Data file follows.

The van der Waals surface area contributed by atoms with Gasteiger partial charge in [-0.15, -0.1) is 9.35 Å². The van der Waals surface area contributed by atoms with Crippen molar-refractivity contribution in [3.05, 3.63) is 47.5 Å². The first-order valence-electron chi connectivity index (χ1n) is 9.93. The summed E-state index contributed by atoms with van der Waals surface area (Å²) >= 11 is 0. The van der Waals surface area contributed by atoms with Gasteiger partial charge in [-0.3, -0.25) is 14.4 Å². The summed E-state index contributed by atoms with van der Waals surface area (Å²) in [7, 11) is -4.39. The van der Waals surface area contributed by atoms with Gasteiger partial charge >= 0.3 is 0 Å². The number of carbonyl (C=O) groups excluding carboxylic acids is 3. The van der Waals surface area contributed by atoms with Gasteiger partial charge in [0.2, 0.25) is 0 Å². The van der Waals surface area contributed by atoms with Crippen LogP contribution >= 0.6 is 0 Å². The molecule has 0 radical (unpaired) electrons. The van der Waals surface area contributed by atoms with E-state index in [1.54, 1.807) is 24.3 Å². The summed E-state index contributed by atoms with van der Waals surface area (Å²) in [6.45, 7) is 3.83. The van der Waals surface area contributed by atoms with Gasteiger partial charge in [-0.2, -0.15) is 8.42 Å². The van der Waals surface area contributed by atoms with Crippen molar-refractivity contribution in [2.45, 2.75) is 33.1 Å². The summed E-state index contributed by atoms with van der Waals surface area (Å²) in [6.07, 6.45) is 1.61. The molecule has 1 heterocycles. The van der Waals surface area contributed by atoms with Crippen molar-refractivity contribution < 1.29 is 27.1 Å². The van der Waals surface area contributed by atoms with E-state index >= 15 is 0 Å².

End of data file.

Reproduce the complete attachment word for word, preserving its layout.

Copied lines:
The van der Waals surface area contributed by atoms with Gasteiger partial charge in [-0.15, -0.1) is 9.35 Å². The van der Waals surface area contributed by atoms with Crippen molar-refractivity contribution in [3.05, 3.63) is 47.5 Å². The first-order valence-electron chi connectivity index (χ1n) is 9.93. The summed E-state index contributed by atoms with van der Waals surface area (Å²) >= 11 is 0. The van der Waals surface area contributed by atoms with Gasteiger partial charge in [-0.3, -0.25) is 14.4 Å². The summed E-state index contributed by atoms with van der Waals surface area (Å²) in [7, 11) is -4.39. The van der Waals surface area contributed by atoms with Gasteiger partial charge >= 0.3 is 0 Å². The number of carbonyl (C=O) groups excluding carboxylic acids is 3. The van der Waals surface area contributed by atoms with Gasteiger partial charge in [0.2, 0.25) is 0 Å². The van der Waals surface area contributed by atoms with Crippen LogP contribution >= 0.6 is 0 Å². The molecule has 0 radical (unpaired) electrons. The van der Waals surface area contributed by atoms with E-state index in [1.54, 1.807) is 24.3 Å². The summed E-state index contributed by atoms with van der Waals surface area (Å²) in [6.45, 7) is 3.83. The van der Waals surface area contributed by atoms with Gasteiger partial charge in [-0.2, -0.15) is 8.42 Å². The van der Waals surface area contributed by atoms with Crippen molar-refractivity contribution in [2.45, 2.75) is 33.1 Å². The summed E-state index contributed by atoms with van der Waals surface area (Å²) in [6.07, 6.45) is 1.61. The molecule has 1 heterocycles. The van der Waals surface area contributed by atoms with Crippen molar-refractivity contribution < 1.29 is 27.1 Å². The van der Waals surface area contributed by atoms with E-state index >= 15 is 0 Å².